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Rust VM SDK: Build Custom Virtual Machines on Avalanche using Rust | by Gyuho Lee | Avalanche | Nov, 2022

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We’re excited to announce the release of our second SDK for building Avalanche Virtual Machines, the Rust SDK. As an alternative to using Golang, you can instead use Rust to launch your own blockchain on an Avalanche Subnet. Take a look at our TimestampVM example to get started (spoiler alert: the ONLY language you need to use when writing your Rust VM is Rust)!

At Ava Labs, we continue to invest in empowering creators by shipping SDKs and tools to make it as easy as possible to launch your own blockchain on top of Avalanche. We look forward to seeing what Rust devs build using this new SDK and are happy to provide support in Discord.

To create your own blockchain on Avalanche, you need to first write your own Virtual Machine (VM). VMs define the logic that your blockchain will run and are capable of doing just about anything as long as it implements the Protocol Buffer (protobuf) interface exposed by AvalancheGo, which will communicate using this interface over gRPC.

The use of gRPC and protobuf enables consistent object models, thus improving the system’s understandability. The schema is defined in advance and can easily be extended with new information without invalidating the existing data. This communication model also enables developers to implement VMs in whatever language they want as long as it supports gRPC and protobuf. As mentioned previously, we currently have SDKs for Golang and Rust but plan to add others in the future.

More specifically, AvalancheGo is a client to a plugin server, and the virtual machine is the server that implements gRPC interfaces. Let’s take a look at an example in the `VM` service, initializing the VM:

message InitializeRequest {
uint32 network_id = 1;
bytes subnet_id = 2;
bytes chain_id = 3;
bytes node_id = 4;
bytes x_chain_id = 5;
bytes avax_asset_id = 6;
bytes genesis_bytes = 7;
bytes upgrade_bytes = 8;
bytes config_bytes = 9;
repeated VersionedDBServer db_servers = 10;
// server_addr is the address of the gRPC server which serves
// the messenger, keystore, shared memory, blockchain alias,
// subnet alias, and appSender services
string server_addr = 11;

The initialize request is made when AvalancheGo initializes the VM. Upon receipt of this request, the VM can set up the channel between the VM and the Snowman Consensus Engine, and configure the database instance managed by AvalancheGo, where the received genesis bytes can be stored.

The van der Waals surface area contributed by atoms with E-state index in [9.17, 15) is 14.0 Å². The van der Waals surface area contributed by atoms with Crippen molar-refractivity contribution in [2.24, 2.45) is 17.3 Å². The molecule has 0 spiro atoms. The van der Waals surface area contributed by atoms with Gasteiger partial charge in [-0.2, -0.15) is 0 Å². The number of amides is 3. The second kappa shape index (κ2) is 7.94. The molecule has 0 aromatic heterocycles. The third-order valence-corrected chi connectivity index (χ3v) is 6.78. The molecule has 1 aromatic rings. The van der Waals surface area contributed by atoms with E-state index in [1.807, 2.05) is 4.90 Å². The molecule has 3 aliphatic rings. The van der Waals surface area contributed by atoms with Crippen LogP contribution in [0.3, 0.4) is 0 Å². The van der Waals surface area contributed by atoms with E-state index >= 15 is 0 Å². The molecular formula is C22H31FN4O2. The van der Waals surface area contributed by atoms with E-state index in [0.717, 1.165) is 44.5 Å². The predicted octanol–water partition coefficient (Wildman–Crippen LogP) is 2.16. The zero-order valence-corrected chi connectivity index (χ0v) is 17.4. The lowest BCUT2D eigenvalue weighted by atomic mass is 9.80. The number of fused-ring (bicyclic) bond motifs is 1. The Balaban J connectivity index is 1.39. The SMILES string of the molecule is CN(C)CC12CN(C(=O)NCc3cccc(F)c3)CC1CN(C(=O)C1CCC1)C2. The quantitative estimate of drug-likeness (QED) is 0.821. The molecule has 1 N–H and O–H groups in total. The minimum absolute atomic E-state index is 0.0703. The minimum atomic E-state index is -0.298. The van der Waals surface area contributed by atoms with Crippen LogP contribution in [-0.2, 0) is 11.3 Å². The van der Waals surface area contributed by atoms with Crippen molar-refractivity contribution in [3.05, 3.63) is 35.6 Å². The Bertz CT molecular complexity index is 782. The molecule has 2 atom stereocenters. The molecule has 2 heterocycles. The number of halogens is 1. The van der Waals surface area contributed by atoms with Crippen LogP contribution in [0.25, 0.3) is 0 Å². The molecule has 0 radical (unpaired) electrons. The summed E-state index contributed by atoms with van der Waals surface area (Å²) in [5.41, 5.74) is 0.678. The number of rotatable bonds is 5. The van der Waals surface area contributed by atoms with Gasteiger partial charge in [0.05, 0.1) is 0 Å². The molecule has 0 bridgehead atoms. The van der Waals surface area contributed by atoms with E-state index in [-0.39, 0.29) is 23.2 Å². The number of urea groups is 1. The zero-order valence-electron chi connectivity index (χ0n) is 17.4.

Virtual machines in Golang use `hashicorp/go-plugin` as middleware to abstract the more menial aspects of plugin orchestration (logging, compatibility checks, etc.). Not only does the new Rust SDK implement this boilerplate orchestration logic, it also provides a set of libraries that simplifies VM and tool development in Rust. For example, `avalanche-ops` uses the Rust SDK to automate subnet installation on the cloud, and perform load tests using AWS KMS to sign transactions. The Rust SDK is published on crates.io.

Minimal VM implementations, such as `timestampvm-rs`, only require a few hundred lines of code and don’t require stitching in any other programming languages to build a fully-featured VM (even though the Avalanche node is written entirely in Golang). Here is an example of how to get started using `timestampvm-rs`:

avalanche-types = { version = "0.0.x", features = ["subnet", "codec_base64"] }
use avalanche_types::subnet;
use timestampvm::vm;
use tokio::sync::broadcast::{self, Receiver, Sender};
async fn main() -> std::io::Result<()> {
let (stop_ch_tx, stop_ch_rx): (Sender<()>, Receiver<()>) = broadcast::channel(1);
let vm_server = subnet::rpc::vm::server::Server::new(vm::Vm::new(), stop_ch_tx);
subnet::rpc::plugin::serve(vm_server, stop_ch_rx).await

Take a look at “How to Build a Simple Rust VM” for a full guide of how to build custom Virtual Machines using the new SDK.

We’re very excited about the potential Rust has for building efficient and scalable blockchains. We look forward to continuing to improve the SDK and working with the community on all sorts of novel blockchain designs. You can follow along by subscribing to the Rust SDK repository. If you have suggestions on how to improve the SDK, please open a PR!

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